That Goofy (Now Apparently Monthly) $5 Billion “Novartis Swap” Rumor Resurfaces Tonight. . .

Back in early December 2013, Bloomberg was breathlessly reporting this same rumor piece.

Tonight it is SFGate’s turn to swoon. . . largely reality- and clue-free.

As ever, we never say “never” — but this one seems. . . particularly unlikely. Merck recently spent almost two years and hundreds of millions of dollars, likely, trying to make a similar deal work — and satisfy US and EU Antitrust regulators. Need some MORE granularity? Do recall that the Merial Sanofi Animal Health JV series of deals of 2009 to 2010 vintage — they ultimately foundered on antitrust concerns.

In the end, the Sanofi Merial deal had to be unwound. With Merck at No. 2 in Animal Health, it is hard to find a deal that doesn’t raise monopoly flags. Doubly true when the No. 2 Consumer Health maker is looking to acquire Merck’s smaller position — in Consumer Health, via a swap.

Stripped of the niceties, that is two giants, agreeing to carve up two markets, and doling dominant positions in one, to each co-venturer. That’s not been cricket — since 1890. Here’s a bit from SFGate.com — but read it side by side with my longer piece, debunking the December version of this same rumor.

. . . .A swap with Merck would follow a trend in the industry in which Pfizer Inc., Bristol-Myers Squibb Co. and Abbott Laboratories have all in the last two years sold, spun off or split apart non-core businesses. Pfizer divested its animal health and nutrition units to focus on new brand-name drugs. Bristol-Myers last month sold its stake in a diabetes joint venture so it could put more bets on cancer, and Abbott last year split its drug unit into a new company, AbbVie Inc.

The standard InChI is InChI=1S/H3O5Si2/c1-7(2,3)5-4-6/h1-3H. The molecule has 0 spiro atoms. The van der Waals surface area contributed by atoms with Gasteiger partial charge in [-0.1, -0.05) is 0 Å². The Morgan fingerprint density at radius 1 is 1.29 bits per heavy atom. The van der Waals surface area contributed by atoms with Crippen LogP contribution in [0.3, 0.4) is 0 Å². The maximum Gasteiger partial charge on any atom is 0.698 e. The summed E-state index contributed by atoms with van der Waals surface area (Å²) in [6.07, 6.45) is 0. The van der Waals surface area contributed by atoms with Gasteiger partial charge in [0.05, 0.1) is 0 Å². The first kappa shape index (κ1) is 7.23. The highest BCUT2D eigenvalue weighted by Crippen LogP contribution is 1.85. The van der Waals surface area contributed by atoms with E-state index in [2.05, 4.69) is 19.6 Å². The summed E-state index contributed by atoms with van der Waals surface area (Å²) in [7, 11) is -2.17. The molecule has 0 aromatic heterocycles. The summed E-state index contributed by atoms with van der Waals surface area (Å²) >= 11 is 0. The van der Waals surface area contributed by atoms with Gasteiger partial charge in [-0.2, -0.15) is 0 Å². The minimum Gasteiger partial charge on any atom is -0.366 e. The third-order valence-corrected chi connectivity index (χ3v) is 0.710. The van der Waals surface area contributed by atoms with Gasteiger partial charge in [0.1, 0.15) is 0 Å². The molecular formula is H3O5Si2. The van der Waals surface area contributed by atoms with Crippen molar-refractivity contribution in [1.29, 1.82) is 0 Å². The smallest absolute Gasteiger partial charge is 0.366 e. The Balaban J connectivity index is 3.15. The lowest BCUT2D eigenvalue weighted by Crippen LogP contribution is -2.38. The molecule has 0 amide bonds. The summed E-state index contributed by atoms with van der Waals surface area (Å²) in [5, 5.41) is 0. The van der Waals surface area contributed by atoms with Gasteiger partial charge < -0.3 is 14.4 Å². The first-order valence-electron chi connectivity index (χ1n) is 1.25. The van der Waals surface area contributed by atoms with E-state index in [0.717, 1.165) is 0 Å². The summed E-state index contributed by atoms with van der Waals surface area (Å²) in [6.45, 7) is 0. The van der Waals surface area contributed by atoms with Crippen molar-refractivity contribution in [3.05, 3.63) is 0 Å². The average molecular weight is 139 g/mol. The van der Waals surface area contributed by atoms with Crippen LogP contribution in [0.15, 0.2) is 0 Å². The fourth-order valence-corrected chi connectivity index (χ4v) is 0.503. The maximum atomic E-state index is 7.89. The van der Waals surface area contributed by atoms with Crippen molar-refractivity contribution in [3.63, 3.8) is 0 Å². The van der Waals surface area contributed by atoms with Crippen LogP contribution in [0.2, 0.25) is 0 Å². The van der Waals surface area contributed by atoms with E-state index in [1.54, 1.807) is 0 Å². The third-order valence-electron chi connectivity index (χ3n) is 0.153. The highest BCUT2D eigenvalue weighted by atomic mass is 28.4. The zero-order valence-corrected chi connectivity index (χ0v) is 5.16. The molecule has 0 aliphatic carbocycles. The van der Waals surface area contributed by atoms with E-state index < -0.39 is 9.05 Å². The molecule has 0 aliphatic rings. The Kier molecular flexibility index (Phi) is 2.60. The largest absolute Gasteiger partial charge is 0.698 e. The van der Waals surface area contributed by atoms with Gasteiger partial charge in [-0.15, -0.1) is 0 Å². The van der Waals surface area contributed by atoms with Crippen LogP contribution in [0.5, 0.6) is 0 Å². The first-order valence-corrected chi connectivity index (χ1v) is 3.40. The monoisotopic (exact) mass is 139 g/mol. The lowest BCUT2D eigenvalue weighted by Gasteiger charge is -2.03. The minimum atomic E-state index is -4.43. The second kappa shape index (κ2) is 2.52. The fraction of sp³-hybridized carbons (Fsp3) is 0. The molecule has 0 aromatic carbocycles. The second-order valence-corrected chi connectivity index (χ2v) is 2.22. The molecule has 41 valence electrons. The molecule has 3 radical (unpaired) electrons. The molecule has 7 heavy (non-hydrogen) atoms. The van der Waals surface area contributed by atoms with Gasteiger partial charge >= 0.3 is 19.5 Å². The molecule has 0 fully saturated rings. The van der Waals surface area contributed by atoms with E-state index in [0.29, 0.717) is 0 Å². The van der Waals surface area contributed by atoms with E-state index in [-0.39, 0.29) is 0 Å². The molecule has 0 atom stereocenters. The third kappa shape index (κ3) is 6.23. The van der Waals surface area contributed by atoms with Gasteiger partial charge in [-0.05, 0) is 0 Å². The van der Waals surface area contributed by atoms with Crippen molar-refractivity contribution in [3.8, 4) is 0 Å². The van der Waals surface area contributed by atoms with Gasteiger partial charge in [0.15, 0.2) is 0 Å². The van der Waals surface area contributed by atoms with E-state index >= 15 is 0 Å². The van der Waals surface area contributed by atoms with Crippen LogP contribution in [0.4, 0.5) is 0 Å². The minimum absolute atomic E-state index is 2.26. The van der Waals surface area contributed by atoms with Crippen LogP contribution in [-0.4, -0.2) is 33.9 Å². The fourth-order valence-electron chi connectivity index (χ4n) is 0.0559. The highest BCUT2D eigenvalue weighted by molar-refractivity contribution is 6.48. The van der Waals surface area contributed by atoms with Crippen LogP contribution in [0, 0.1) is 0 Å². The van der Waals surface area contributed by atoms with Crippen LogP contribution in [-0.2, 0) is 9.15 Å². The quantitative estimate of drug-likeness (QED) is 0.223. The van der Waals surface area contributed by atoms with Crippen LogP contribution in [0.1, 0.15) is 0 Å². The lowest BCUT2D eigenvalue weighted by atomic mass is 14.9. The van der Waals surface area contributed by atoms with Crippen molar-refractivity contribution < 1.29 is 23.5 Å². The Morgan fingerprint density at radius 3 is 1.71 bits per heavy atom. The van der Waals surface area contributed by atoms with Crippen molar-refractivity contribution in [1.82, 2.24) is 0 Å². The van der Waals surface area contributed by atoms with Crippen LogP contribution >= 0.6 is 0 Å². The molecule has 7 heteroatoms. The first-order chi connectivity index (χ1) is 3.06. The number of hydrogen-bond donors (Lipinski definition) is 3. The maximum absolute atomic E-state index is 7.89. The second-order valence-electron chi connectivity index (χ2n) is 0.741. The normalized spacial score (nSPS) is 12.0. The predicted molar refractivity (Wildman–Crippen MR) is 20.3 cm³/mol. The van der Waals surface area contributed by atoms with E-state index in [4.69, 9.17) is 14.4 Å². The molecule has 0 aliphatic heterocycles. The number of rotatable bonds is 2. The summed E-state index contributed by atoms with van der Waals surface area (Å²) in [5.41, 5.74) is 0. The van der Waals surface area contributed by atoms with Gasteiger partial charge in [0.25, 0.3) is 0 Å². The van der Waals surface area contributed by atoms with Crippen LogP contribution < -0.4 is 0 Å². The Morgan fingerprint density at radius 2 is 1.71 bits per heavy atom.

Merck says its animal-health business is the second-biggest in the industry, with $3.40 billion in sales in 2012. It’s consumer buiness, meanwhile, doesn’t have enough size. . . .

Could it still be done in a much smaller series of chunks, modified to be a three-, four- or five-way series of stepped trades? Maybe. Just maybe. But that will likely take five years to engineer. To that I say: “Good luck, Goldman Sachs!”

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